Glottal Onset

Glottal Onset

Also known as glottal attack – hard attack – hard glottal attack

The glottal onset is characterised by the fact that unlike the aspirated onset (where the air starts before the vocal folds come together) the vocals are closed before the air flow is started. The air pressure from the lungs then builds up until the pressure is high enough to push the vocal folds open. This then starts phonation.

The glottal onset is the most tiring of the three main onsets. Work it little and often for the best results. A correctly executed glottal onset is not a bad thing a badly done glottal onset is not great for your singing and will quickly tire your voice. It may also after a time create vocal nodes.

Remember that all onsets that are done with an open throat will always be fine. I say this as often a restricted throat sound is associated with the glottal onset and this is incorrect.

Glottal onset tone

The tone of the glottal onset is quite a bright sound that is often the onset found with belting, screaming and shouting.

 

How to do a glottal onset?

Try this, imagine or go to lift something up that is a little heavy for you. As you do this your body will brace; it does this to create a stable body. The vocal folds will automatically close to help with this process. Make sure that it’s something that is only just heavy enough to activate the closing of the vocal folds. If you go too far with this then you will be over-compressing and closing the throat!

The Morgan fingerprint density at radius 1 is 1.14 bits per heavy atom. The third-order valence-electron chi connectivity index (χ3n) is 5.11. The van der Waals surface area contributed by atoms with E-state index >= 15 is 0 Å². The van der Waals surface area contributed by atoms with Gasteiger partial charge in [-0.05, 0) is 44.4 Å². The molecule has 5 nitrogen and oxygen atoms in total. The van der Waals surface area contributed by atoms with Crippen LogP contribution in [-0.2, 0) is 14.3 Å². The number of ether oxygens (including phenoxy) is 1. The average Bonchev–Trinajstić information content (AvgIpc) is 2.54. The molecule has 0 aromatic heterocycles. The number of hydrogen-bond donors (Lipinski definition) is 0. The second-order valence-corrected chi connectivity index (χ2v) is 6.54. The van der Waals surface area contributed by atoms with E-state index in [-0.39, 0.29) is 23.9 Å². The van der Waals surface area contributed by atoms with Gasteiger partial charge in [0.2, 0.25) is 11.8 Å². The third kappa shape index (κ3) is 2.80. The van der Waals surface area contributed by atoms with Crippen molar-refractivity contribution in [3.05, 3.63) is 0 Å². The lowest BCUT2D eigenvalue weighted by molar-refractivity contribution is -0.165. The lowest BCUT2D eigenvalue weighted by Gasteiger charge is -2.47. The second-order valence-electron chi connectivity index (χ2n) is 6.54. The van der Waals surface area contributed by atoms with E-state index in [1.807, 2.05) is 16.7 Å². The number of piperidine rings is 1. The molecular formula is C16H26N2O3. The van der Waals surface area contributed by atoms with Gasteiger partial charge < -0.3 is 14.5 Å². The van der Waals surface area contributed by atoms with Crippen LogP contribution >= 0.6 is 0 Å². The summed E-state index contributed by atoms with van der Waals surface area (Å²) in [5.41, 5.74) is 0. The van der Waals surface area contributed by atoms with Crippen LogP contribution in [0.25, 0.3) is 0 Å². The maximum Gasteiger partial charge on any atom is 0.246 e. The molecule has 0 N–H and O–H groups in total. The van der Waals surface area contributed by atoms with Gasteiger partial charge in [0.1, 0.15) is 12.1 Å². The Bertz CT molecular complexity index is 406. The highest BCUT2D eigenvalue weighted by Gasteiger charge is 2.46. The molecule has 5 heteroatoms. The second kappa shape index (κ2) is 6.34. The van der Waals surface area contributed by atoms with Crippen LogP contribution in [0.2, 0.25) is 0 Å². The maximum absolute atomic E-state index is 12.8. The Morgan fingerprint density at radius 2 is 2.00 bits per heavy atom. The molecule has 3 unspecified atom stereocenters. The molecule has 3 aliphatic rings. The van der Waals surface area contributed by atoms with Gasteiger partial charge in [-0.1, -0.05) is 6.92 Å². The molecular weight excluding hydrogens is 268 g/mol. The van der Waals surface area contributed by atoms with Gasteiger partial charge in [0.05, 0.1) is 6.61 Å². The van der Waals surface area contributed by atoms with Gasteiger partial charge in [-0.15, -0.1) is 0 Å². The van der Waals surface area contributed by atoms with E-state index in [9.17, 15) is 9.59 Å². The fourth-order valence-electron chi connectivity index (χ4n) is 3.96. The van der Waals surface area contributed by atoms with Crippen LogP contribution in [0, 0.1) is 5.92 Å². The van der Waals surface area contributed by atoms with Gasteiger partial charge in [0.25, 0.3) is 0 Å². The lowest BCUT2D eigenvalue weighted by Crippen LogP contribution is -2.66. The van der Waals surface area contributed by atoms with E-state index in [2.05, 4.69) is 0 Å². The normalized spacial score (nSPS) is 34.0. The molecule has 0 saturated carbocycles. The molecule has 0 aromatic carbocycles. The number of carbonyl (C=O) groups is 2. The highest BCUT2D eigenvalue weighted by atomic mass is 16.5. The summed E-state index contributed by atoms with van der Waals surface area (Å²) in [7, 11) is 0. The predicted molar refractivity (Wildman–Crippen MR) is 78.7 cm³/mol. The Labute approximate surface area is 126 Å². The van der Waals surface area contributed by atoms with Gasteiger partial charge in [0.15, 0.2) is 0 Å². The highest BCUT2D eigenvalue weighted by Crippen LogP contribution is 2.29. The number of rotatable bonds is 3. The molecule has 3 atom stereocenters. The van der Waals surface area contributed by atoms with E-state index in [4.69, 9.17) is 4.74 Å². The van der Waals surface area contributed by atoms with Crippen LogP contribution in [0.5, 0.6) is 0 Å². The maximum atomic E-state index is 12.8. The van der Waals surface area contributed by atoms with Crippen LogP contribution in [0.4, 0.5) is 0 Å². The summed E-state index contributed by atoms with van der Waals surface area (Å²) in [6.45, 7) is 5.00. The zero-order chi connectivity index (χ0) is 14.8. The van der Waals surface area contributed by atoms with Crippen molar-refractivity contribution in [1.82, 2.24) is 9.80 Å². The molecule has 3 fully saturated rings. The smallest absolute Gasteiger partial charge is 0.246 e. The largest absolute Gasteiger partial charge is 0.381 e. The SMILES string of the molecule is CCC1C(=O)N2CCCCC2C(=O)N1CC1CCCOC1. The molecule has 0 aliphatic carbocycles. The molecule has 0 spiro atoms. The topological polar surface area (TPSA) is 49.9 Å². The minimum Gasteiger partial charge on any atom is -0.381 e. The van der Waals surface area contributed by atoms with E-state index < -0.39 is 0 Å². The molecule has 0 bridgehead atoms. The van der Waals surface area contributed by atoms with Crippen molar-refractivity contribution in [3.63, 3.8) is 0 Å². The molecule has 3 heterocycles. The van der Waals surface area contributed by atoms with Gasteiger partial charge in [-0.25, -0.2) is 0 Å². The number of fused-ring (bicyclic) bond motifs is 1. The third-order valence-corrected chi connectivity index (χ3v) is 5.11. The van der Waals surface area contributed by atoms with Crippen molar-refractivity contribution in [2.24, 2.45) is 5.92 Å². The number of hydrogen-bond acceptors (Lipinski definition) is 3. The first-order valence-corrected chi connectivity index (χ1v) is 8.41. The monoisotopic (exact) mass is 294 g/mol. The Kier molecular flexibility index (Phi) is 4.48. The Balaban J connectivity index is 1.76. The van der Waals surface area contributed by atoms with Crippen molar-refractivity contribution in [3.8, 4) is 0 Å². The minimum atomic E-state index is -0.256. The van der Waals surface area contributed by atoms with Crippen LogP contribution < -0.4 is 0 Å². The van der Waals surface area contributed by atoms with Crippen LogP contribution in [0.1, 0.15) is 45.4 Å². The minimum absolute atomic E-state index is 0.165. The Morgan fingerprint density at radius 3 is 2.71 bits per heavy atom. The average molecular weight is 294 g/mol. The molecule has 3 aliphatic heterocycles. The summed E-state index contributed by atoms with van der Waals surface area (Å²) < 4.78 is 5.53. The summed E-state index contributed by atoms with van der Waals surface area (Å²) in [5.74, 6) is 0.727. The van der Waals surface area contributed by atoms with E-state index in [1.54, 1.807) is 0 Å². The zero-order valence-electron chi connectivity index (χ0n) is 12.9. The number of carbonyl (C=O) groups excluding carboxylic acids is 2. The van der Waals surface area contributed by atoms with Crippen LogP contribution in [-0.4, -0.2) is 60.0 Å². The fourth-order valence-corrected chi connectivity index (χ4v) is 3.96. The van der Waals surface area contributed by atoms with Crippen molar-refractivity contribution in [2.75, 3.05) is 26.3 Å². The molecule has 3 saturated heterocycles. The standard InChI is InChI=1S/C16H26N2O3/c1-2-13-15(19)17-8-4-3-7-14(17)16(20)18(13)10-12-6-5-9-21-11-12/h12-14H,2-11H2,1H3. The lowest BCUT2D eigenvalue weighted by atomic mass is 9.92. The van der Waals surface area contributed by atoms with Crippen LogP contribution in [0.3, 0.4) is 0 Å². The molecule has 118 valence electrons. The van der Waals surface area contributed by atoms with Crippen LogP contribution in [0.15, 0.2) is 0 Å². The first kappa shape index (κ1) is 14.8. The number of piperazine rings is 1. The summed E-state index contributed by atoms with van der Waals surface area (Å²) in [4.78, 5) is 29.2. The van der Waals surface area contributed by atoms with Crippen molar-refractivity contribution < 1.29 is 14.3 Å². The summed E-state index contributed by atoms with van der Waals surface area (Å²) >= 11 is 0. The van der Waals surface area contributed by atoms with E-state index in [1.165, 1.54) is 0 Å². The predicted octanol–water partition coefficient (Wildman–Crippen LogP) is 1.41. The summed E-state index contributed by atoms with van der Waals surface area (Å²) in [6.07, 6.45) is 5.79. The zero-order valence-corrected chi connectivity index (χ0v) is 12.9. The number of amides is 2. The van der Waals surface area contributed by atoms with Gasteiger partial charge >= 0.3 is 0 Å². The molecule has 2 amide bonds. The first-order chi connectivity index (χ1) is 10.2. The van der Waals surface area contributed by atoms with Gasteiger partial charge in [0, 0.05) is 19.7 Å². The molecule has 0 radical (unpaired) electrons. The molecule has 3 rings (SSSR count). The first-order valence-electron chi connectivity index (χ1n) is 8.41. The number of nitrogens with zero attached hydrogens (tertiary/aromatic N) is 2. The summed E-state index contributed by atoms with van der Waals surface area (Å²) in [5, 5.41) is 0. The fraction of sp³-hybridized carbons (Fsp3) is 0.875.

Now simply say AH. Another way to get this is to gently push against a wall until again you feel the vocal folds close, then say AH. Have a listen to the recording below for an example of me doing it.

Please note that in the first example I have over done the sound of the vocals coming together so that you can hear that they are together before the sound starts. The next two onsets are good with a nice open throat sound. 

When would you use the glottal onset?

The glottal onset is often the onset that comes with a screaming or belting. In fact, most bright sounds have this onset. Have a listen to some belters and see if you can hear this onset at the beginning of their belts; In the belt tone, there is a balance of bright from the vocals and dark from the resonance.

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